an unctuous, combustible substance that is liquid, or easily liquefiable, on warming, and is not miscible with water, but is soluble in ether. Such substances, depending on their origin, are classified as animal, mineral, or vegetable oils. Depending on their behavior on heating, they are classified as volatile or fixed. For specific oils, see under the name, as castor oil
2. a fat that is liquid at room temperature.
) (fixed oil
) one that is not volatile
, i.e., does not evaporate on warming; such oils consist of a mixture of fatty acids
and their esters, and are classified as solid, semisolid, and liquid, or as drying, semidrying, and nondrying as a function of their tendency to solidify on exposure to air.
volatile oil an oil that evaporates readily; such oils occur in aromatic plants, to which they give odor and other characteristics.
Miller-Keane Encyclopedia and Dictionary of Medicine, Nursing, and Allied Health, Seventh Edition. © 2003 by Saunders, an imprint of Elsevier, Inc. All rights reserved.
An inflammable liquid, of fatty consistency and unctuous feel, which is insoluble in water, soluble or insoluble in alcohol, and freely soluble in ether. Oils are variously classified as animal, vegetable, and mineral according to their source (the mineral oils probably being of remote animal and vegetable origin); into fatty (fixed) and volatile oils; and into drying and nondrying (fatty) oils, the former gradually thickening when exposed to the air and finally drying to a varnish, the latter not drying but liable to become rancid on exposure. Many of the oils, both fixed and volatile, are used in medicine. For individual oils, see the specific names.
[L. oleum; G. elaion, originally olive oil]
Farlex Partner Medical Dictionary © Farlex 2012
1. Any of numerous mineral, vegetable, or synthetic substances or animal or vegetable fats that are generally slippery, combustible, viscous, liquid or liquefiable at room temperatures, soluble in various organic solvents such as ether but not in water, and used in a great variety of products, especially lubricants and fuels.
b. A petroleum derivative, such as a machine oil or lubricant.
To lubricate, supply, cover, or polish with oil.
The American Heritage® Medical Dictionary Copyright © 2007, 2004 by Houghton Mifflin Company. Published by Houghton Mifflin Company. All rights reserved.
An inflammable liquid, of fatty consistency and unctuous feel, which is insoluble in water, soluble or insoluble in alcohol, and freely soluble in ether. Oils are variously classified as animal, vegetable, or mineral, according to their source; into fatty (fixed) and volatile oils; and into drying and nondrying (fatty) oils, the former becoming gradually thicker when exposed to air and finally drying to a varnish, the latter not drying but liable to become rancid on exposure. Many of the oils, both fixed and volatile, are used in medicine. For individual oils, see the specific names.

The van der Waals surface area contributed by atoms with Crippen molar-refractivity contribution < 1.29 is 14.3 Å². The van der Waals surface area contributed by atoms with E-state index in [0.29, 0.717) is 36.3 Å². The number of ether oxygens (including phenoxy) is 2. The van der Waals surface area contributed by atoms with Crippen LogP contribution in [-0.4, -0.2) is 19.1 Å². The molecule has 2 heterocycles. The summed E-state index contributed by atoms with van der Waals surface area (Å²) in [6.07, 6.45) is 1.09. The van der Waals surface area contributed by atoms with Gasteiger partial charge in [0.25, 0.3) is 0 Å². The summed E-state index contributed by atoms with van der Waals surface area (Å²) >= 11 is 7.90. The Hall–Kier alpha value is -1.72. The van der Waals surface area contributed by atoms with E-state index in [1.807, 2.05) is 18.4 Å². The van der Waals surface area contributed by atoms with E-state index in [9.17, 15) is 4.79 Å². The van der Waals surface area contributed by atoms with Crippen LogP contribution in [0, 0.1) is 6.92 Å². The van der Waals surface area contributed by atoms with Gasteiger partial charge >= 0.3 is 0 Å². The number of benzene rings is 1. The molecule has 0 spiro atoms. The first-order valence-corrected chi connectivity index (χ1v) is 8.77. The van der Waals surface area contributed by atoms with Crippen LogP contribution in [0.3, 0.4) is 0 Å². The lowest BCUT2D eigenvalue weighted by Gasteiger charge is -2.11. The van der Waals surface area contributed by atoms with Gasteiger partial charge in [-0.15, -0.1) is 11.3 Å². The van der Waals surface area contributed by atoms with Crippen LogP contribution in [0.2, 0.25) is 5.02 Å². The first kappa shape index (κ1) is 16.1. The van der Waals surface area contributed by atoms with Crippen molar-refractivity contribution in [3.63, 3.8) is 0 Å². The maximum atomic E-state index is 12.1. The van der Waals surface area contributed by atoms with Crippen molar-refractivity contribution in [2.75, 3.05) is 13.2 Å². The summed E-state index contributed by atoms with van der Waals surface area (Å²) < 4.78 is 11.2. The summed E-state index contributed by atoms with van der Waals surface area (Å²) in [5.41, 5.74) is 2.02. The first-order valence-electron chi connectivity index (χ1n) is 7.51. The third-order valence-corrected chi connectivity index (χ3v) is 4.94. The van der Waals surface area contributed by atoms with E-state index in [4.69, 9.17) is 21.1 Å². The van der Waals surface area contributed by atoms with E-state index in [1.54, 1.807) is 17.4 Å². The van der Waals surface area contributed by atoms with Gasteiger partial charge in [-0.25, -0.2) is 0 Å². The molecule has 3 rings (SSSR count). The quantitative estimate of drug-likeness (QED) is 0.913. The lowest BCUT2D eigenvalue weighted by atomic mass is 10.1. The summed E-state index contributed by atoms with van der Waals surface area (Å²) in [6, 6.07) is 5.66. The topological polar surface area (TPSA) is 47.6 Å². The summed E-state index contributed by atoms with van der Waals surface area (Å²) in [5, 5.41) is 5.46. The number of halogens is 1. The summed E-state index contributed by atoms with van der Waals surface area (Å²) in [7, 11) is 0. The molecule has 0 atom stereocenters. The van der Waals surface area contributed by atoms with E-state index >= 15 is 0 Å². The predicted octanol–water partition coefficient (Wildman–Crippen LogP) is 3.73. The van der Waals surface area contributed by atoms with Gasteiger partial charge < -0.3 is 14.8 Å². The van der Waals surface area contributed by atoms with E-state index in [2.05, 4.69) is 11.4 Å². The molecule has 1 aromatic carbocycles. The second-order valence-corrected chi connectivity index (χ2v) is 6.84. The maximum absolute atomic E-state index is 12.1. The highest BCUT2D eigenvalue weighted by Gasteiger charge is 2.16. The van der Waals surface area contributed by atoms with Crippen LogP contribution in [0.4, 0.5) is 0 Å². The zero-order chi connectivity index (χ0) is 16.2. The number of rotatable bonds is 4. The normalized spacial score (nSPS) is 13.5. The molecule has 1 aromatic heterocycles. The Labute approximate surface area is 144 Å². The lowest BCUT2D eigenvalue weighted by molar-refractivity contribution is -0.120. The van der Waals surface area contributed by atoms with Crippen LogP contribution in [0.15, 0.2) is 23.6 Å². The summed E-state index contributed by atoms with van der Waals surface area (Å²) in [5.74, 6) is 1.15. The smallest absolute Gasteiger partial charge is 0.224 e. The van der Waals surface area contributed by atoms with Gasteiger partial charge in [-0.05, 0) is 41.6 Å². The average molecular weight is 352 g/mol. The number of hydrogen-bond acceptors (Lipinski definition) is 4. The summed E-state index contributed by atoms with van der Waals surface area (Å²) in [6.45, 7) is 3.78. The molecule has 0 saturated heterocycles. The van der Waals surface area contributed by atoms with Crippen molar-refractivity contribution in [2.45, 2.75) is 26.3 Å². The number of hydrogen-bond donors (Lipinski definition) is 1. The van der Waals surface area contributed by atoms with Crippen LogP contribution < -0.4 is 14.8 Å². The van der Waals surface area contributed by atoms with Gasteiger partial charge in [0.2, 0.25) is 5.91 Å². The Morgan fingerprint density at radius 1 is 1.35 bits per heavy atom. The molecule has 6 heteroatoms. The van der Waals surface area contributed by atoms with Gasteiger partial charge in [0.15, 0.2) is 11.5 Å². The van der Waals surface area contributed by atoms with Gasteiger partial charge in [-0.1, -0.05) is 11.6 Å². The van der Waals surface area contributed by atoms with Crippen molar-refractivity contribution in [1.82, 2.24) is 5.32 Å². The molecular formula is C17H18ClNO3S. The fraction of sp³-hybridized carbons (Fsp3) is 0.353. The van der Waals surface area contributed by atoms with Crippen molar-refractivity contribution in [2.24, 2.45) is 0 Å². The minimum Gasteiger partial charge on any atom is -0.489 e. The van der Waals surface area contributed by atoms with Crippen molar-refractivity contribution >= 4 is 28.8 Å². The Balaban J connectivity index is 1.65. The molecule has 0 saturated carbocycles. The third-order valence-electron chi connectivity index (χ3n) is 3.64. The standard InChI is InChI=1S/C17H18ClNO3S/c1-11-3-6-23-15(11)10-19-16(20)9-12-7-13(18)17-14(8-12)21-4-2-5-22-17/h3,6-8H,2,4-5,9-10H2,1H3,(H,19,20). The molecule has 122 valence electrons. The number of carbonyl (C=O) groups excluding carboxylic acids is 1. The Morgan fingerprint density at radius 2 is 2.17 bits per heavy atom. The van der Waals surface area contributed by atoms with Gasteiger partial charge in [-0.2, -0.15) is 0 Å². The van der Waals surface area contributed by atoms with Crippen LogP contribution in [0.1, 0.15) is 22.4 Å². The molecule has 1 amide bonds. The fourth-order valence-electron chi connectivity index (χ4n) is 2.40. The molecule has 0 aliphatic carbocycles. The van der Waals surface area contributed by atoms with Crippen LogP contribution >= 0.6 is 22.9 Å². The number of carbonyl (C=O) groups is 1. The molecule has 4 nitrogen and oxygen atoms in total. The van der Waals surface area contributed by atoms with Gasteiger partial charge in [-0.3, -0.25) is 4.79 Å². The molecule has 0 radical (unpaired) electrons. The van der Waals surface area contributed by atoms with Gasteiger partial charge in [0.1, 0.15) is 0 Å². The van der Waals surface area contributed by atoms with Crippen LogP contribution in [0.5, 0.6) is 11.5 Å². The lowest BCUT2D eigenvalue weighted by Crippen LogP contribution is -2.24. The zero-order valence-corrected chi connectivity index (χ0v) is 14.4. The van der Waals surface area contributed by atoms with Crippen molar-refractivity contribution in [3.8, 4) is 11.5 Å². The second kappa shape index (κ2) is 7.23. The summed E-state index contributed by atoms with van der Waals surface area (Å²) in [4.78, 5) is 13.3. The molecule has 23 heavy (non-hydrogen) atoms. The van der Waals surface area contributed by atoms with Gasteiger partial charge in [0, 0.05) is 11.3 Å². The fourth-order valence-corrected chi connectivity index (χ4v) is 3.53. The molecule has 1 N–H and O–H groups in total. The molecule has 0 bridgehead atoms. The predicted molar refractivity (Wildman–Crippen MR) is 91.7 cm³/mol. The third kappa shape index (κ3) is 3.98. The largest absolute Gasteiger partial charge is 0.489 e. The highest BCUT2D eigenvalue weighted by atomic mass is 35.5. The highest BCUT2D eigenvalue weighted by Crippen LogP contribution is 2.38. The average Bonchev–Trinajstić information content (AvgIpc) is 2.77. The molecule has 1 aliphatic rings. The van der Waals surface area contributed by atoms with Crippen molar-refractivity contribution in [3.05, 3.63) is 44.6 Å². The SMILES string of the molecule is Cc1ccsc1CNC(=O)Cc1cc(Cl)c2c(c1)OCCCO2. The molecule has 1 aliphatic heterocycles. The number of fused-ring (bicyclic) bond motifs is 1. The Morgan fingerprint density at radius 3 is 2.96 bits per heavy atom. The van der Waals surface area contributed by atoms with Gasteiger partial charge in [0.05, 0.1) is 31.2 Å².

Medical Dictionary for the Health Professions and Nursing © Farlex 2012
oil any fat that is liquid at room temperature.
Collins Dictionary of Biology, 3rd ed. © W. G. Hale, V. A. Saunders, J. P. Margham 2005
An inflammable liquid, of fatty consistency and unctuous feel, which is insoluble in water, soluble or insoluble in alcohol, and freely soluble in ether.
Medical Dictionary for the Dental Professions © Farlex 2012
Patient discussion about oil
Q. Does fish-oil helps exercise induced asthma? I was diagnosed with exercise induced asthma a couple of year ago, and since then had better and worse times with my asthma, although the treatment I get. I read in a newspaper that fish oil can help exercise induced asthma- is that true? Do I have to eat fish-oil specifically or can I eat fish instead (I really, really, hate fish-oil…)?
A. I take 6, 1000mg softgels/day. It helps my asthma, arthritis and has lowered my closterol. Started with 10 and worked down to 6, which seems to work best, though sometimes I need the extra.
Q. if someone is allergic to olive trees, does that mean they are allergic to olive oil as well?
A. I asked him, and he said he has no prob with olive oil.
Dinner was spectacular if i may add :)
Q. I am wondering if any of you are ENTHUSED about the use of COCONUT OIL. I ask because it IS SATURATED FAT. I have trouble losing weight. That inculdes getting cold frequently, and was wondering if cocounut oil would help me maintain body temperture more easily. Also, I have notice that SOME claim that coconut oil has many health benefits not affiliated with polyunsaturates.
A. i know there was a Polynesian research about people that consume coconut oil on a daily basis in parallel to people who don't. they found out that there are high cholesterol levels among the people that consumed coconut oil but no significant difference in heart problems.More discussions about oil
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